[SI-LIST] Re: DDR2 2-slot design preference...

Yep, aren't differential pairs nice?  They minimize the amount of energy 
injected into the cavity.  Try 1 or 2 Gbps single-ended data transfers 
and then you'll start seeing cavities light up.  As I said previously, 
it's a matter of the magnitude of the signals that are coupled into the 
cavity.

Scott McMorrow
Teraspeed Consulting Group LLC
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(401) 284-1827 Business
(401) 284-1840 Fax

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Lee Ritchey wrote:
> We are still talking about simulations.  The real question isn't is there
> some coupling mechanism, but rather is the coupled energy significant. 
> It's just like the via in a signal path question.  It is certainly visible,
> but it does not contribute significant signal degradation.
>
> For example we just finished a supercomputer that has thousands of 5.2 Gb/S
> paths in it all of which have 4 vias in each path.  There is a visible
> reflection from each via, but these reflections are so small their impact
> on signal quality is tiny compared to skin effect loss and dielectric loss.
>
>
>   
>> [Original Message]
>> From: Eric Bogatin <eric@xxxxxxxxxxxxxxx>
>> To: <pritchard_jason@xxxxxxx>; <si-list@xxxxxxxxxxxxx>
>> Date: 10/30/2007 3:41:40 PM
>> Subject: [SI-LIST] Re: DDR2 2-slot design preference...
>>
>> Guys-
>>
>> I'll add two observations to this discussion on planes, vias and
>>     
> resonances.
>   
>> I've been doing a lot of via design and simulation work with a 3D planar
>> tool. I've had to re-adjust my intuition about the role of adjacent return
>> vias and noise injection into cavities.
>>
>> As previously noted, the efficiency of injecting noise into the plane to
>> plane cavity is related to the impedance of the cavity, which, to first
>> order is about the spacing between the planes. The thinner the dielectric,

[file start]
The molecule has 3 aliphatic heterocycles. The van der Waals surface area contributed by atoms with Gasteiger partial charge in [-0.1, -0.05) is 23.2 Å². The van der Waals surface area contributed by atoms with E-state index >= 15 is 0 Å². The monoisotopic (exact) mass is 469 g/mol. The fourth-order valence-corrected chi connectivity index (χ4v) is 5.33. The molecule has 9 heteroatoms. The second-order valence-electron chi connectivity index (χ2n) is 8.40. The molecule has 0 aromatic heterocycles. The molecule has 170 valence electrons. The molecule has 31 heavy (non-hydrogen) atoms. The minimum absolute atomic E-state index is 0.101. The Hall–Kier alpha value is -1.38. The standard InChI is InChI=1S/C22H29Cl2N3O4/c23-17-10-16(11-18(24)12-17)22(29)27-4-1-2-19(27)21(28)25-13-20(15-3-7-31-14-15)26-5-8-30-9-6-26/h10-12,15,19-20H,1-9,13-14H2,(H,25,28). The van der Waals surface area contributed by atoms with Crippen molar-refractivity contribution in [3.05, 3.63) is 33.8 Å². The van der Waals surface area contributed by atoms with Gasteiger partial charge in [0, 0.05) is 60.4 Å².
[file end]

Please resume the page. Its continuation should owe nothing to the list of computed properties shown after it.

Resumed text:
>> the lower the impedance, and the less coupled energy driving the plane
>> resonances.
>>
>> You get far more reduction in coupling to the cavity mode by thinner
>> dielectric than by adding the return via. If the spacing between the
>>     
> planes
>   
>> is thin, there is less vertical distance to couple between and the plane
>> impedance is lower.
>>
>> In a large board, there will always be adjacent planes in the return path
>> with a large spacing and this is the pair where cavity resonances will be
>> excited.
>>
>> Secondly, having an adjacent return via does not suppress the coupling
>>     
> into
>   
>> the cavity. It reduces it by maybe 50%, depending on the spacing to the
>> signal via and its length. It is not enough to eliminate the noise
>>     
> coupling
>   
>> into the plane to just have a return via adjacent to the signal via. You
>>     
> may
>   
>> need a few. How many do you need? Of course, the answer is "it depends."
>>
>> The rule of thumb is best articulated by my good friend Frank Schonig who
>> says, "A lot is good, more is better and too much is just right." I
>>     
> haven't
>   
>> done the analysis, but I suspect that the more coaxial the return via
>> arrangement looks to the signal via, the less total inductance in the
>>     
> return
>   
>> path and the less the radiated coupling into the plane to plane cavity
>> resonance.
>>
>> Of course it is not practical to add 4 return vias around each signal via,
>> unless you are doing a very low density, high isolation board, like a test
>> board or a load board. Everything else is going to be a compromise. 
>>
>> If you are not going to do a detailed 3D planar simulation of the return
>> plane stack up and the return via configuration to simulate how much
>> insertion loss you loose into the planes, you will want to add design
>> margin, like by adding vias along the edge, and multiple return vias in
>> close proximity to the signal vias.
>>
>> Keep in mind that a return via is not an ideal short. It has a finite